Cloud migration is too complex
While this may be the case, this should not prevent your company from reaping the benefits of moving to the cloud.
What we need here is a cloud partner, who brings expertise from the outset and then continues to support your ongoing efforts.
Companies lose control of their technology in the cloud
Although this is true for the most part, unless you're working in the IT industry, migrating to the cloud will free up your business from the time it takes to maintain a technology infrastructure.
This will allow your company to focus on the service and satisfaction of your customers.
The cloud is not cheaper
One of the first claims in the field of cloud computing was that switching to the cloud was less expensive than maintaining your on-premise infrastructure. And, the first time this statement was made, there were opponents who raised their voices to deny it.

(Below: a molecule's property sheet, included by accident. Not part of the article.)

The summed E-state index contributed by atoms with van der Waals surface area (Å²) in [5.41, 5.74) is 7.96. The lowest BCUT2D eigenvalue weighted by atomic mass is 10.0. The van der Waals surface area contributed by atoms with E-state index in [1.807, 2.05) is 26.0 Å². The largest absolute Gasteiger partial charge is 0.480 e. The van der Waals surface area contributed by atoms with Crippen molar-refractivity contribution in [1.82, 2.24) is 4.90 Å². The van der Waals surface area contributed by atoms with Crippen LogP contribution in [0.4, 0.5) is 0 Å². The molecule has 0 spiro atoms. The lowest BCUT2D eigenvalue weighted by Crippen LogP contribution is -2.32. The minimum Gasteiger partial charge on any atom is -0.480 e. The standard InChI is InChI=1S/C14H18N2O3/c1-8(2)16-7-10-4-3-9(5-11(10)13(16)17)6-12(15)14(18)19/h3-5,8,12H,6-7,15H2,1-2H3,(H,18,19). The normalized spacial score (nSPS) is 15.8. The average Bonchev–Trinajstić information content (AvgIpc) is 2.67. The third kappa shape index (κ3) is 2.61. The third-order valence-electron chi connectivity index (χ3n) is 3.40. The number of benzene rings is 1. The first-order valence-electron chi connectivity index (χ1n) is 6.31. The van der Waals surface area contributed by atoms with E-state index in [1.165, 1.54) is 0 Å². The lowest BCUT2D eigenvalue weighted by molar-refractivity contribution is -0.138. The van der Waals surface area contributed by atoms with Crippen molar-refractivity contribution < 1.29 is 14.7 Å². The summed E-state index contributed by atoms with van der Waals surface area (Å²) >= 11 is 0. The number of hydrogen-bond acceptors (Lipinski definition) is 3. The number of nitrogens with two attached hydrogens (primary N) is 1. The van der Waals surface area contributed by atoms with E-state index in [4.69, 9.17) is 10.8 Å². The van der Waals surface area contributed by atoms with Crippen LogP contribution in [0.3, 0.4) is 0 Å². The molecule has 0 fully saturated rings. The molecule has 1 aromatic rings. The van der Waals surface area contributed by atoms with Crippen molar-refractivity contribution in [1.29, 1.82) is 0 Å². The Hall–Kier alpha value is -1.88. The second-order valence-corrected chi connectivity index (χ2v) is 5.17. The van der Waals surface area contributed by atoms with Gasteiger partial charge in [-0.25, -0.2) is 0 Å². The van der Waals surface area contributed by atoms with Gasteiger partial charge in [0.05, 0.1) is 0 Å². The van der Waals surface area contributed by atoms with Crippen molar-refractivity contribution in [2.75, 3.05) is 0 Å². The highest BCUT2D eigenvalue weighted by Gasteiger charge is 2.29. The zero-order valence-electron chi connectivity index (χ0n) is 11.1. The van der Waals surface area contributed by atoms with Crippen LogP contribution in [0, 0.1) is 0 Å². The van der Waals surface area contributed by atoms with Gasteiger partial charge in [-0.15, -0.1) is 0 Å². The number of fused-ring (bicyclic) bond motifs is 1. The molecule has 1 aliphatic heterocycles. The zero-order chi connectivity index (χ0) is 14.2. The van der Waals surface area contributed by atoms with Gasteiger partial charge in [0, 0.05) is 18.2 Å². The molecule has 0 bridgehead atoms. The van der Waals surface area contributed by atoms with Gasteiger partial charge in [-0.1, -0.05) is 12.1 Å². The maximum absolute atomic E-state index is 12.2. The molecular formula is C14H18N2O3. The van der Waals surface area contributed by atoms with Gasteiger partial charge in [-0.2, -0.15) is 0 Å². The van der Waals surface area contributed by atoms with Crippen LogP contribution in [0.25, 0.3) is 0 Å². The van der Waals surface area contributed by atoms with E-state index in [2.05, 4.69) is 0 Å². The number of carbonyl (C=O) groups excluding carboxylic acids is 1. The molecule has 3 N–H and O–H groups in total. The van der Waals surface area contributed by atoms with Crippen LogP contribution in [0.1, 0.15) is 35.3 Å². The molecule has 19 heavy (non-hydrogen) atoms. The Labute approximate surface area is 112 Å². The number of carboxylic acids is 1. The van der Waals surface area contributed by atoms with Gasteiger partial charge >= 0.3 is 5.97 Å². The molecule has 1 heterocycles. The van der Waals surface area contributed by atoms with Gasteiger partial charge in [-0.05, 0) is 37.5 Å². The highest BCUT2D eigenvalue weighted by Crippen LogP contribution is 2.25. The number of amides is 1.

While the debate continues to rage, there are certainly steps you can take to minimize these costs, so the initial allegation is true.
We do not need data analysis
To be competitive in our rapidly changing world, a small business must be smart and that intelligence must come from the data.
In the past, data diving was an expensive proposition. Through the cloud, with cheaper storage tools and online tools, data analysis has become the financial reach of SMEs.
Is it worth it? Consider these two statistics:
The cloud is not adapted to compliance
If your business needs to comply with HIPAA or PCI regulations, switching to the cloud may seem like a legal nightmare.
Fortunately, many service providers and cloud computing support these regulations, so a simple pre-sales qualifier can solve this problem.
For more information on moving your business to the cloud, visit Meylah, a global cloud services provider, for more details.
Photo digital cloud via Shutterstock